Health Wonk Review #20

Health Wonk Review #20

Welcome to the 20th edition of the Health Wonk Review, which has really established itself since the last time I hosted. There’s plenty of good, solid stuff in this edition, (though nothing as titillating as the Sex, With Wires and Cables and Batteries post I led off Grand Rounds with.)

Electoral fallout

It’s been two weeks since the mid-term elections, and Democrats and Republicans are starting to get used to the new reality. Timothy Westmoreland, writing for the Democrats on the Health Affairs Blog, says health policy will be under “watchful care” for the first time this century, while Republican Bill Roper has become a sudden convert to bipartisanship.

Joe Paduda at Managed Care Matters expects no real change for the pharma industry from the new Congress but says managed care firms may feel the heat.

Meanwhile, Marcus Newberry of Fixin’ Healthcare wants individual members of Congress to uplift the “mood and spirit of the nation” by showing how they pursue healthy lifestyles. Fat chance of that.


Roy Poses of Health Care Renewal takes the Annals of Internal Medicine to task for publishing a pitch for pay for performance by someone who appears to be a professor at Columbia’s school of public health but is actually the chairman and former CEO of a major health plan.

Fred Trotter of GPL Medicine excoriates open source software company Medsphere for suing Medsphere’s founders for releasing the company’s code.

Joe Paduda highlights two New York Times articles on pharma economics and policy that contradict one another. If you take the Times too seriously (which I don’t) you might believe that while governments around the world negotiate drug prices successfully, the US government wouldn’t be capable of doing so.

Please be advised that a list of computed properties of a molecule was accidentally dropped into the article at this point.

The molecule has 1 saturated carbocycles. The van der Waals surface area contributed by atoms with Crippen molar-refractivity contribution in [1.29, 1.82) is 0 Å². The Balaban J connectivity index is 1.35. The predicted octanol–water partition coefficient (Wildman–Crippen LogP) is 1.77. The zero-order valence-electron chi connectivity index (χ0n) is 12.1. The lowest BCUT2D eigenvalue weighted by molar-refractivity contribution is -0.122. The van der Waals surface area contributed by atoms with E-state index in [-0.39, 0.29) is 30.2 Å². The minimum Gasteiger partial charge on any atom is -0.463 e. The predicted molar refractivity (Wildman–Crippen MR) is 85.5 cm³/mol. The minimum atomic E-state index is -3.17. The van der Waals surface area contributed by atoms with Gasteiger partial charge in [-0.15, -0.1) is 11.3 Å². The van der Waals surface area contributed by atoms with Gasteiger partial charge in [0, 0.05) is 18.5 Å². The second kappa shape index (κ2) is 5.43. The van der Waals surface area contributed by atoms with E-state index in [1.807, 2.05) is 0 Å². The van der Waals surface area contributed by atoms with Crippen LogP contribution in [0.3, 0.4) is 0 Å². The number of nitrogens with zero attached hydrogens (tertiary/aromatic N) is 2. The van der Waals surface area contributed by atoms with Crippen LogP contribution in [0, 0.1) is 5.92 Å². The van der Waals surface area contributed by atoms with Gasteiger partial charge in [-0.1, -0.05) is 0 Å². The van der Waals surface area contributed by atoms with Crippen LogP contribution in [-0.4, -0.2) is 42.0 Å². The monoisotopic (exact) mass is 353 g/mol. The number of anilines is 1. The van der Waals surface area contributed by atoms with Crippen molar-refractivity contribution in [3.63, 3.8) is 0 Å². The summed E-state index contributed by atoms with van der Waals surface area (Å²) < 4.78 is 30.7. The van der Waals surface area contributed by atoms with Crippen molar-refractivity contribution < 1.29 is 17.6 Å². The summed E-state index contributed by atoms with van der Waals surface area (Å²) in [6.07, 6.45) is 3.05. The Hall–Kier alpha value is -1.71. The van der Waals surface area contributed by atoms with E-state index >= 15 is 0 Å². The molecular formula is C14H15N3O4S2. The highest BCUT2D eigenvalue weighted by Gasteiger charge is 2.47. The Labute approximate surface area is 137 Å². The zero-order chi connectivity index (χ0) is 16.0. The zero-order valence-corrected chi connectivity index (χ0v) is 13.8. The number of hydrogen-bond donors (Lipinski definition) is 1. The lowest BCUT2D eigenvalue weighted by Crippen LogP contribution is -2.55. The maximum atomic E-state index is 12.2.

An InsureBlog commenter thinks “the media” has stirred up a health care crisis where none exists. Horrors!

Kaiser Permanente’s epic Epic implementation may be in trouble. HIStalk interviews KP employee Justen Deal, who set off the current brouhaha with a mass email documenting the problems. Matthew Holt from The Health Care Blog interviews a KP executive who doesn’t agree with that assessment.


Healthcare Economist Jason Shafrin observes the efficiency of production line style immunizations.

Workers’ Comp Insider Tom Lynch compares the merits of three workers comp cost reports. Massachusetts (my state) has some of the lowest rates but the best benefits. Go team!

News you can use

Anxiety, Addiction and Depression Treatments reminds us that patients should be prepared to try different depression meds until they find one that works.

Wellness Tips tells us pain isn’t about tissue, “but rather the brain’s decision regarding the tissue, and sometimes that decision doesn’t make sense.”

Josh Stone at All Tips and Tricks lists 25 signs you might be a health freak, just in case you were wondering about that.


And finally we have a couple of posts about one of health care bloggers’ favorite topics: health care blogging. Dmitriy Krugylak at The Medical Blog Network reviews Dale Hunscher’s new book on blogging, and The Healthcare IT Guy (Shahid Shah), announces the HIMSS blog.

Pre-holiday appeal from your host

If you are looking for a great cause to support, please consider making a tax-deductible contribution to the Hearts and Noses Hospital Clown Troupe. The Troupe sends professionally-trained volunteer clowns to visit hospitalized children. All clowns undergo a rigorous two-year training program focusing on hospital hygiene, improvisation, and connecting with sick kids and their families. The Troupe has also created a training manual and holds live training programs for those interested in starting their own troupes. Going on a gig with the clowns is one of the most moving and emotionally intense experiences I’ve had. I’ve been a board member of the Troupe for five years and I support the Troupe financially. I hope you’ll consider doing the same by donating online through the Network for Good.

Next time

The next host of the Health Wonk Review is Cato@Liberty, the official blog of the Cato Institute. Sounds pretty serious.

November 16, 2006

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